This is an amazing video from TED Deb Roy talks about how his son learns to speak words and the evolution of the words. For example, he’s recorded every instance of his son learning to say ‘water’ from a very basic Ga Ga.
Deb takes us on a virtual tour of his home – capturing huge amounts of data, capturing infant development. But he discovers things that show you how online social interaction actually works – and WHY it works.. He looks at social hotspots occur and how the development of words occurs in these hotspots.
What is really fascinating about the video however is how closely it matches social media trends. As each word is used it is mapped onto a distinct time and place (aka Location based services). It is tagged and mapped with activities (folksonomies). In certain locations like the kitchen area, the term water is used more often than in other places (aka hashtags). Popular words and phrases are used in different locations of the house. The social communications landscape starts to occur.
This huge amount of data gathered, then allows predictions where new words are lively to be used and will occur. Think of this as the social media experts – the trendsetters and the hubs who drive our thinking in the way that social media works and is used in our interaction with others. The language that connects events to words, can then be translated into the world of social interaction e.g TV signals, serials and shows. You can easily get comments about TV shows on Twitter as folks discuss what is happening.
Suddenly you have huge amounts of data to play with about what people think about TV shows. This relationships between seemingly random data on the Internet can actually be correlated with the data collected from the TV show. Commentary is linked to content on TV. The landscape of words used in the hashtags can drive the context of what’s actually being used to describe what is being watched. This allows you to work out engagement measurements and create the social graph to connect them on seemingly unrelated sources. All linked to content. Links can be made from the social graph and content on TV. Paths can be traced, comments made and the relationship between the content originator and its place in the entire social graph. You can then get, as Deb says, a virtual living room.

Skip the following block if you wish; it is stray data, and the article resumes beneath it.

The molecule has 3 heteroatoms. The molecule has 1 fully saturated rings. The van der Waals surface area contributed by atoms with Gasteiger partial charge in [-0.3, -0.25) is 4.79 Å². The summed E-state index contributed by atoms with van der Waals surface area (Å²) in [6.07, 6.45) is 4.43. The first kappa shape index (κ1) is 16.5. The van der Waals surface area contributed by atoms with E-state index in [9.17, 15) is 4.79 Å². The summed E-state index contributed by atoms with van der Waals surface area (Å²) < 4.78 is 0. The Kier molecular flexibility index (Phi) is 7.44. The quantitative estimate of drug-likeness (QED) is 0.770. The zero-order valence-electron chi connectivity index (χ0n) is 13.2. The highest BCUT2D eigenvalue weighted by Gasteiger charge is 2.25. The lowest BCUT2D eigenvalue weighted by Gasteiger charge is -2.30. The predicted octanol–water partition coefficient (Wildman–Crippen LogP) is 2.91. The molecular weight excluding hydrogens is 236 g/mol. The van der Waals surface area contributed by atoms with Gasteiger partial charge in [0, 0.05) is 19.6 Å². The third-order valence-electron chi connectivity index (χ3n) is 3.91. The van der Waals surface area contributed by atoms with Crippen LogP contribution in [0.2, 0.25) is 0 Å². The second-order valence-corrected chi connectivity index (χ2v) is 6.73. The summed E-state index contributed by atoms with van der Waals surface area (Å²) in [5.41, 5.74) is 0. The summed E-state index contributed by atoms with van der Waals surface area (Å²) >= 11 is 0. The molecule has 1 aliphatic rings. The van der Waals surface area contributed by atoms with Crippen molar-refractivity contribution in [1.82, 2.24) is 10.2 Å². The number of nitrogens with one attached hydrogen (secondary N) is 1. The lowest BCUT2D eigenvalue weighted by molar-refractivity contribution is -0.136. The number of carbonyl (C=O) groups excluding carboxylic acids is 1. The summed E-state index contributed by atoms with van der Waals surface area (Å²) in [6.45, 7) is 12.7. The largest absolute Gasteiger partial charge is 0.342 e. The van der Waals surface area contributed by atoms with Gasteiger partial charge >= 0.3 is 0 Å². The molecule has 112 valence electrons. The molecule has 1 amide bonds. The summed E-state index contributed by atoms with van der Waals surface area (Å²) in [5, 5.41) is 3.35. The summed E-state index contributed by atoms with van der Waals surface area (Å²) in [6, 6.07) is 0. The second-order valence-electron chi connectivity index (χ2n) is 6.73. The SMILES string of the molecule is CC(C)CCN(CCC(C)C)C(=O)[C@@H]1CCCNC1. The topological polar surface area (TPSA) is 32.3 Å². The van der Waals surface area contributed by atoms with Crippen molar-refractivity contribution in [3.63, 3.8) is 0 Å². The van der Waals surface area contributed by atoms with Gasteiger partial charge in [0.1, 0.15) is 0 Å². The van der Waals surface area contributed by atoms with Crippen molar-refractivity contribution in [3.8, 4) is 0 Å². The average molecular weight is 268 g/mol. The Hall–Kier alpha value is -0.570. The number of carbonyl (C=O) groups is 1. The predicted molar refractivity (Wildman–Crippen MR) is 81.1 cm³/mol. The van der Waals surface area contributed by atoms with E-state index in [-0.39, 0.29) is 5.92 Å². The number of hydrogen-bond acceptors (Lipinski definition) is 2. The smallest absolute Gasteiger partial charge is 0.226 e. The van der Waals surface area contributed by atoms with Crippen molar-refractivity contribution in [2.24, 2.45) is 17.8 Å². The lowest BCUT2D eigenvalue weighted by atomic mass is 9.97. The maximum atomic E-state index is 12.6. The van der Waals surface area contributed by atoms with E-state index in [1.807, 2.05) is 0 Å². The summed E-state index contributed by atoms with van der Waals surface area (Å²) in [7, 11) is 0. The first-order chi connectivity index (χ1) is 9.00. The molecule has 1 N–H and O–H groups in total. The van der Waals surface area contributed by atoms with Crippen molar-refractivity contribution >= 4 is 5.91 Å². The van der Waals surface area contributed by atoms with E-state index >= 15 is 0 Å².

How many times do you see people using twitter to talk about what’s on TV with their virtual friends. Each comment made on Twitter connects the mass media to social media and connect with the connections in your virtual living room. Capturing these conversations gives you a real pulse of what is happening in real time and the trends of these social structures. The way that our language is constructed and the way that we interact in the social world. A really amazing video from the guys at TED…